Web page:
Other neurotransmitter inhibiting peptides targeting the NMJ include Pentapeptide-3 (Vialox), Pentapeptide-18 (Leuphasyl), Tripeptide-3 (SYN-AKE), Acetyl Octapeptide-3 (SNAP-8), Palmitoyl Heptapeptide-18 and Palmitoyl Hexapeptide-52 (X50 Myocept CC), and Acetyl Hexapeptide-30 (Inyline). These have all been found to have anti-wrinkle activity in clinical studies conducted by their respective manufacturers and they each target various aspects of the NMJ. These are all fine choices. Nonetheless, in this class, we believe Argireline has the best track record because of the unbiased scientific studies conducted outside the manufacturer that shows it works.

For these reasons, we include Argireline in both our Peptide Squad serum as well as our Eye Enhancer gel cream. The INCI name for Argireline is acetyl hexapeptide-8 or acetyl hexapeptide-3 so look for either of these names on the ingredient lists.

 

Carrier peptides carry copper to the skin. GHK-Cu is best in class

In recent years, people have become more and more excited about copper peptides and with good reason. Copper peptides are called carrier peptides because they carry copper to the areas of skin where it is needed.

The clear standout here is GHK-Cu also known as copper tripeptide-1.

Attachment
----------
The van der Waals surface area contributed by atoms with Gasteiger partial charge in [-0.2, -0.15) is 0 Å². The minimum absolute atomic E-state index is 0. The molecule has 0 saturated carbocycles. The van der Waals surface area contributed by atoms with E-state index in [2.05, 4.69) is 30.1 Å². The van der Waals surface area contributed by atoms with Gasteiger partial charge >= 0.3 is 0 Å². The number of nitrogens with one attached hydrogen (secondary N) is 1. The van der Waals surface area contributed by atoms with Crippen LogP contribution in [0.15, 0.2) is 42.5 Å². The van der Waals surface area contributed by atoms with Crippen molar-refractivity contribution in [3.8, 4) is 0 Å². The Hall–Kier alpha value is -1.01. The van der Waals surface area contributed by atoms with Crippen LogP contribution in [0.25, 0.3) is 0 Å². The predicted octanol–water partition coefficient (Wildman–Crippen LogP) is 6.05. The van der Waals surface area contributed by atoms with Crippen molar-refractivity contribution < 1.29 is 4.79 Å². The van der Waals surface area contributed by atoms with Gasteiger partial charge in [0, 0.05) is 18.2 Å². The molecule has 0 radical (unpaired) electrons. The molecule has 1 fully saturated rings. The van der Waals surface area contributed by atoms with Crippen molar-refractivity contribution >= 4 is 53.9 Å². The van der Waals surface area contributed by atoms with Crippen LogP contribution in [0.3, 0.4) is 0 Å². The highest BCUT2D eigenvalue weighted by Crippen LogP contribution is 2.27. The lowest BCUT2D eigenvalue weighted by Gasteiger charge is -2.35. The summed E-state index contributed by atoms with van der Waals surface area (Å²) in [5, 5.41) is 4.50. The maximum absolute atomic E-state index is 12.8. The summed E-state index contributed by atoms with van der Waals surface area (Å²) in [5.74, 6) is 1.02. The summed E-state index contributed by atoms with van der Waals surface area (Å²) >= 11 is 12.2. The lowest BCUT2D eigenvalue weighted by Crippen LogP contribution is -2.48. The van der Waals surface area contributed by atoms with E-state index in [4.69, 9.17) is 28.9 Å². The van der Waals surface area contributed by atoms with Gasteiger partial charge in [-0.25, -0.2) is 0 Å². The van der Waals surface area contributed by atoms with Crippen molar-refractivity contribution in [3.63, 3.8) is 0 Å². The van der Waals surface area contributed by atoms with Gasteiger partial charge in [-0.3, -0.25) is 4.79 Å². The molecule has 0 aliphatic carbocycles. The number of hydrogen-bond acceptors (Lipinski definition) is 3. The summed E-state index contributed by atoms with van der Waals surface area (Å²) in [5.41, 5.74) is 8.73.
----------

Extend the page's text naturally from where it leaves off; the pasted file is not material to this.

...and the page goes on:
GHK-Cu is actually a natural carrier peptide already in your skin that is involved in wound healing. Typically, you are ingesting small amounts of copper through your diet and the copper goes into your bloodstream. Eventually, that copper is carried to your skin by GHK-Cu. Think of it like an Uber delivering copper home after a pickup at the airport. Copper needs to be carried from one place to another. However, these natural levels of GHK-Cu drop as you age. So less Ubers, less copper delivery to your skin. Here is another thing. If you apply it topically, it has been found that Cu-GHK can cross into the skin in sufficient quantities to deliver copper to your skin directly and compensate for this decline (Pickart et al. 2015ab).

Cu-GHK is the carrier system your body uses to bring copper to your skin as a natural part of wound healing. Indeed, it stimulates the whole process of wound healing including support of the breakdown of scar tissue and promotion of collagen synthesis and building, as well as elastin, proteoglycan and GAG production (Gorouhi and Maibach 2009, Pickart et al. 2015b). Further, while Cu-GHK may serve as a natural built-in modulator of dermal repair, the levels decrease with age. Serine proteases from bacteria can also break Cu-GHK down and so overwhelming these proteases with topically applied peptides can help overcome them and restore Cu-GHK to youthful levels (Freedman et al. 1982, Pickart et al. 2015ab).

Now why do you need copper in your skin? Copper is essential for the enzymes in your skin to form mature collagen fibers. In other words, no copper, no mature collagen fibers. Even small concentrations of GHK-Cu can stimulate increases in collagen fibers and clinical studies show topical GHK-Cu can decrease wrinkle volume to an extent comparable to retinoids (Badenhorst et al. 2016, Abdulghani et al 1998, Leydon et al. 2002).